The typical rant about Super Bowl ads goes, "They cost how much? Do those ads even sell anything? Hey, remember those 'Whassssupppp' ads?" First of all, stop saying "Wasssupp." Second of all, the "This is all a huge waste of money" position may be correct.

Jack Neff in Ad Age reports on the latest study, from ad research firm Communicus, about the futility of advertising—in this case, about Super Bowl television advertising. The study "suggests 80% of the [Super Bowl] ads don't sell stuff." For added laughs, this is well above the 60% of normal ads that do not sell stuff, even though Super Bowl ads are far more expensive than any other ads. But why?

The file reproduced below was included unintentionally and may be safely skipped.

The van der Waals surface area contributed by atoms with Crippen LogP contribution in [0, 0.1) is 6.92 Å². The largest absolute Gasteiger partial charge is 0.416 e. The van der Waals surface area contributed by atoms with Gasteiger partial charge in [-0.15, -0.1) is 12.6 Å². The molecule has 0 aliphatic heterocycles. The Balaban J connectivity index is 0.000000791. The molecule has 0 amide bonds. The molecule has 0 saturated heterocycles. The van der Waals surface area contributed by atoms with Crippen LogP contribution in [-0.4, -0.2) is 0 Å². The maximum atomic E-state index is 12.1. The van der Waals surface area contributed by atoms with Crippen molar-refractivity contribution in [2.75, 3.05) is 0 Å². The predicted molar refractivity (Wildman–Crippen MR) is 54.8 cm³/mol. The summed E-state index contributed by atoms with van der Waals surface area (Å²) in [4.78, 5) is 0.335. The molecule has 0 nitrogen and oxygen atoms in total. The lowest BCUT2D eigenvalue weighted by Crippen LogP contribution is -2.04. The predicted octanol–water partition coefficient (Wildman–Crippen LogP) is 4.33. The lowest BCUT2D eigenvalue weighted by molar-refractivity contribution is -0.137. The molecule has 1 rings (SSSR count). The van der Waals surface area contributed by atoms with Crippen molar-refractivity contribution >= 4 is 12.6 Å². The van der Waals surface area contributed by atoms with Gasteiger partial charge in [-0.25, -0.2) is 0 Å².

Super Bowl ads actually do better than average in ad awareness, with 44% of people remembering they've seen an average Super Bowl ad vs. 32% for other ads that get similar gross-rating-point exposure, Ms. Smith said. But because the creative often focuses less on the brands, she said, people not surprisingly remember the brands less often in Super Bowl ads. People who remember seeing a Super Bowl ad recall the brand 35% of the time vs. about half the time for other ads, she said.

Branding, awareness, consumer penetration, halo effect, and other advertising buzzwords arranged in a plausible order go here. The Super Bowl will sell out all of its ad space this year, as always.